Magna Carta exercised a strong influence both on the United States Constitution and on the constitutions of the various states. However, its influence was shaped by what eighteenth-century Americans believed Magna Carta to signify. Magna Carta was widely held to be the people’s reassertion of rights against an oppressive ruler, a legacy that captured American distrust of concentrated political power. In part because of this tradition, most of the state constitutions included declarations of rights intended to guarantee individual citizens a list of protections and immunities from the state government. The United States also adopted the Bill of Rights, in part, due to this political conviction.
Both the state declarations of rights and the United States Bill of Rights incorporated several guarantees that were understood at the time of their ratification to descend from rights protected by Magna Carta. Among these are freedom from unlawful searches and seizures, a right to a speedy trial, a right to a jury trial in both a criminal and a civil case, and protection from loss of life, liberty, or property without due process of law.
Many broader American constitutional principles have their roots in an eighteenth-century understanding of Magna Carta, such as the theory of representative government, the idea of a supreme law, and judicial review.
Journal of the Continental Congress
When the first Continental Congress met in September and October 1774, it drafted a Declaration of Rights and Grievances claiming for the colonists the liberties guaranteed to them under “the principles of the English constitution, and the several charters or compacts.” The colonists sought the preservation of their self-government, freedom from taxation without representation, the right to a trial by a jury of one’s countrymen, and their enjoyment of “life, liberty and property” free from arbitrary interference from the crown. On this title page is a symbol of unity adopted by the congress: twelve arms reaching out to grasp a column that is topped by a liberty cap. The base of the column reads “Magna Carta.”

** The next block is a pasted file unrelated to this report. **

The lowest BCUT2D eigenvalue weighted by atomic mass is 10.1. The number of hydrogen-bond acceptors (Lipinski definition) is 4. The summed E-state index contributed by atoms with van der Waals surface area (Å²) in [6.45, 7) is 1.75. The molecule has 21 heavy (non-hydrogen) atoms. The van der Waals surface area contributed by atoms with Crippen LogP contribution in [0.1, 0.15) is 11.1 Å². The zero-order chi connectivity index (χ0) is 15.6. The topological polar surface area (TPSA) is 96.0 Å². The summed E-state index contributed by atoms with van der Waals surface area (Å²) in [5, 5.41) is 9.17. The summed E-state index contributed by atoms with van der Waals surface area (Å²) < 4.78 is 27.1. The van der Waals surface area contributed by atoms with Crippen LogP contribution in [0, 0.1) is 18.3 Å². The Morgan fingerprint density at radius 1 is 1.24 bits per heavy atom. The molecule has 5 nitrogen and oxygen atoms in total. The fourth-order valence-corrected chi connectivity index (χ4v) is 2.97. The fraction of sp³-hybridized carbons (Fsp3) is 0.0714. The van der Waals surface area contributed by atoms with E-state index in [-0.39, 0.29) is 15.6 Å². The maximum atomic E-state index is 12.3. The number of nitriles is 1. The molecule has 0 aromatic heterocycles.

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In May 1776, the Continental Congress recommended that the assembly of each colony create a new state constitution “sufficient to the exigencies of affairs.” Every constitution created by these newly independent states included provisions that protected individual rights from actions by the state. Most of them articulated explicit declarations of these rights, including freedom of religion, freedom of the press, prohibition of excessive bail or fines, right to a jury trial, and protection from loss of life, liberty, or property without due process of law. Frequently the last of these rights is expressed in the language of Magna Carta’s Chapter 29, for example, line twelve in North Carolina’s constitution.
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“North-Carolina” in The Constitutions of the Several Independent States of America, the Declaration of Independence, the Articles of Confederation between the Said States. . . . London: J. Stockdale, 1782. Law Library, Library of Congress (032)